These eerie effigies portray the people who attributed their dramatic rescues from untimely deaths to the Madonna’s divine intervention. The commissioned statues had been left at the sanctuary as ex-voto offerings to the Madonna delle Grazie. Some of the figures were clad in the Renaissance armor of the donor, while others were draped in rare antique fabric. Those whose clothing had disintegrated over the centuries were now dressed in papier-mâché gowns.
Niches. The columns and cornices of the niches are covered with wax hearts, eyes,breasts and plague sores. In the niches are various figures being put to death inmacabre ways. Presumably, they miraculously survived their gruesome executions.
The statues of those who had been saved from imminent execution are particularly evocative. Some of them peer out at the viewer, while others gaze downward as if still contemplating some tragic or violent scene. Although the figures depict those who escaped an encounter with the Grim Reaper, the statues themselves are fighting a losing battle against time. Slowly, it dawned on me that the sanctuary was overflowing with votives. As I walked around the perimeter I saw a large collection of wooden crutches and canes, offered by those who credited the Madonna with their ability to cast them aside. There are even modern-day soccer balls mounted on the wall, evidence that the locals believe in the Holy Mother’s intervention on behalf of the community team. I was particularly drawn to the tavolette, small painted panels depicting miraculous rescues attributed to the Madonna. These paintings showed men being pulled from a stormy sea, being saved from a firing squad, or being lifted out from under the hooves of a horse drawing a carriage.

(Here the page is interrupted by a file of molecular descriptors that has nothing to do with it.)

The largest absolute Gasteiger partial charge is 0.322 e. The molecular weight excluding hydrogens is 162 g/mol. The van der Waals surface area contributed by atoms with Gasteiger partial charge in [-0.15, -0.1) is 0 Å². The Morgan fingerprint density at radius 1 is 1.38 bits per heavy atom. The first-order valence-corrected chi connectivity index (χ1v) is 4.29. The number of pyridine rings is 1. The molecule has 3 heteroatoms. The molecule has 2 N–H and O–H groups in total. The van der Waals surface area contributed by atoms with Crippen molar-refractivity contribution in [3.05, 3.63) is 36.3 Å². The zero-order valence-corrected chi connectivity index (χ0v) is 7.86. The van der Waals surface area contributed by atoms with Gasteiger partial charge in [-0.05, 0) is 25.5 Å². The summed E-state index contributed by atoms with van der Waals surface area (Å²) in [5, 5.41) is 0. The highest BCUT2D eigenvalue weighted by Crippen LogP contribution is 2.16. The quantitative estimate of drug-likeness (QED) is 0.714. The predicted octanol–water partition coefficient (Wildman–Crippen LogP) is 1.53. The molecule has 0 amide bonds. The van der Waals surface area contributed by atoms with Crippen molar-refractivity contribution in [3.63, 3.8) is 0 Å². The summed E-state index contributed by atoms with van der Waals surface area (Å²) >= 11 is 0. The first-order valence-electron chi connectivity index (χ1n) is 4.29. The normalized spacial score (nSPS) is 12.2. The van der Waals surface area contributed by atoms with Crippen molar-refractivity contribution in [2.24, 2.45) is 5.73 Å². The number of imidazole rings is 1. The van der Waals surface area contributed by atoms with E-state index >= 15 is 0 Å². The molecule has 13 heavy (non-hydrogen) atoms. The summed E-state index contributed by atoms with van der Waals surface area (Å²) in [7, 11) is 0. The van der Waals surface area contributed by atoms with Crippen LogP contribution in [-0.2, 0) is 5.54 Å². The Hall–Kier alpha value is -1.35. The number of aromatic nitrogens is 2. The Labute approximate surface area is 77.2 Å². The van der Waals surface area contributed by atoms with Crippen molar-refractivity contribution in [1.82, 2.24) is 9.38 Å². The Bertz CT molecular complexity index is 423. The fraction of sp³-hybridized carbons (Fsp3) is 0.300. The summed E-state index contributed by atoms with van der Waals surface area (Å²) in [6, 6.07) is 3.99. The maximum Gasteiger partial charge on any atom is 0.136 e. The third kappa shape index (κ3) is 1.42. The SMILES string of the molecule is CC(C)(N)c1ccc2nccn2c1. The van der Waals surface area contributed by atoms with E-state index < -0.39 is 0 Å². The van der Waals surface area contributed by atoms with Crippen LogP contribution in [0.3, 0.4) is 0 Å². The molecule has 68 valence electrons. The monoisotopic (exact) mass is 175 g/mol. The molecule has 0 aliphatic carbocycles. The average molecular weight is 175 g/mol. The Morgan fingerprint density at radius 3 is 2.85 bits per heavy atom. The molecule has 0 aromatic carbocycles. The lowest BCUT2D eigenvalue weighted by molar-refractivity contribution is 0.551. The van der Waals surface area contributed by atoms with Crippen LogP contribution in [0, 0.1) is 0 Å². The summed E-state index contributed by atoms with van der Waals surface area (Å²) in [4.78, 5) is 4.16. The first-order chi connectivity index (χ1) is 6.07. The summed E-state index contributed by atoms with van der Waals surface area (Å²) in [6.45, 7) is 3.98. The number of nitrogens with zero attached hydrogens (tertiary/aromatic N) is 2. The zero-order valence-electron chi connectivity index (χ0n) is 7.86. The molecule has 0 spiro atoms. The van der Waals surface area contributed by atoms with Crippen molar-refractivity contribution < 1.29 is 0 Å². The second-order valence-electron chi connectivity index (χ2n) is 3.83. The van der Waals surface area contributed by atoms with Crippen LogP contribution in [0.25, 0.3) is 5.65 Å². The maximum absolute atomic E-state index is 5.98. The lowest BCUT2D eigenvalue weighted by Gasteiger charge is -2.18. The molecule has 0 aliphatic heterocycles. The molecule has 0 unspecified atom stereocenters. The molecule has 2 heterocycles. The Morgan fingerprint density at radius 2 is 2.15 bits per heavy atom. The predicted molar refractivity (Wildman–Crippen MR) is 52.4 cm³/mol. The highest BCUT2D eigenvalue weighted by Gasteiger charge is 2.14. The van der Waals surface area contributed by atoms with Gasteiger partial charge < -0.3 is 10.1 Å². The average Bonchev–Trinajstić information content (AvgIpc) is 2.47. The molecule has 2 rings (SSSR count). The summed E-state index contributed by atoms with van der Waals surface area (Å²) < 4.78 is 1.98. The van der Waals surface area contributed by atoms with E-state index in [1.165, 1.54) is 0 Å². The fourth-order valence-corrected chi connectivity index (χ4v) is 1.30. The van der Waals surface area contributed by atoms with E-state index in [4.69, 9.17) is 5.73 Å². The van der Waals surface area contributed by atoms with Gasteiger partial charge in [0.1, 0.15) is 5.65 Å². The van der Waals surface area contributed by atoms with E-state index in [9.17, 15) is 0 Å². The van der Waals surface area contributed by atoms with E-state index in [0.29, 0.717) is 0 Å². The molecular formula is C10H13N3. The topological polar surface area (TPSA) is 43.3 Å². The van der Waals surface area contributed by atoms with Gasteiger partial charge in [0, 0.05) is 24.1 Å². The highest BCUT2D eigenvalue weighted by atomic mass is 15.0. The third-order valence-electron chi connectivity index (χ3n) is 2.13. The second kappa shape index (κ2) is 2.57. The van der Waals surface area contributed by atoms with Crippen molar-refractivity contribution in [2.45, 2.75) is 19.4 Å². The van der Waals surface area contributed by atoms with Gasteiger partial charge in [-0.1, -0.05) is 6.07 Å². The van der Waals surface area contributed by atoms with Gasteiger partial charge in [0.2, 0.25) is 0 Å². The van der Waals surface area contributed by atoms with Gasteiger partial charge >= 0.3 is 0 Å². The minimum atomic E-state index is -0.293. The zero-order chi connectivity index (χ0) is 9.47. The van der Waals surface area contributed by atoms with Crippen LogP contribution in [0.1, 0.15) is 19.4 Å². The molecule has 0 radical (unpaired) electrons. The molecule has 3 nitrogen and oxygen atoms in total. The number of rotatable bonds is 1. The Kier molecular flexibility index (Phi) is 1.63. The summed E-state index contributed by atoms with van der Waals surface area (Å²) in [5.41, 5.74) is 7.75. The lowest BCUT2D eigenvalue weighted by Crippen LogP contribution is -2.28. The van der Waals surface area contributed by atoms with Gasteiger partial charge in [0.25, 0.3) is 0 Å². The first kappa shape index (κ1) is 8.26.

Crutches and Soccer Balls. The crutches are testimony to miraculous healings. The soccer balls possibly attest to equally miraculous victories.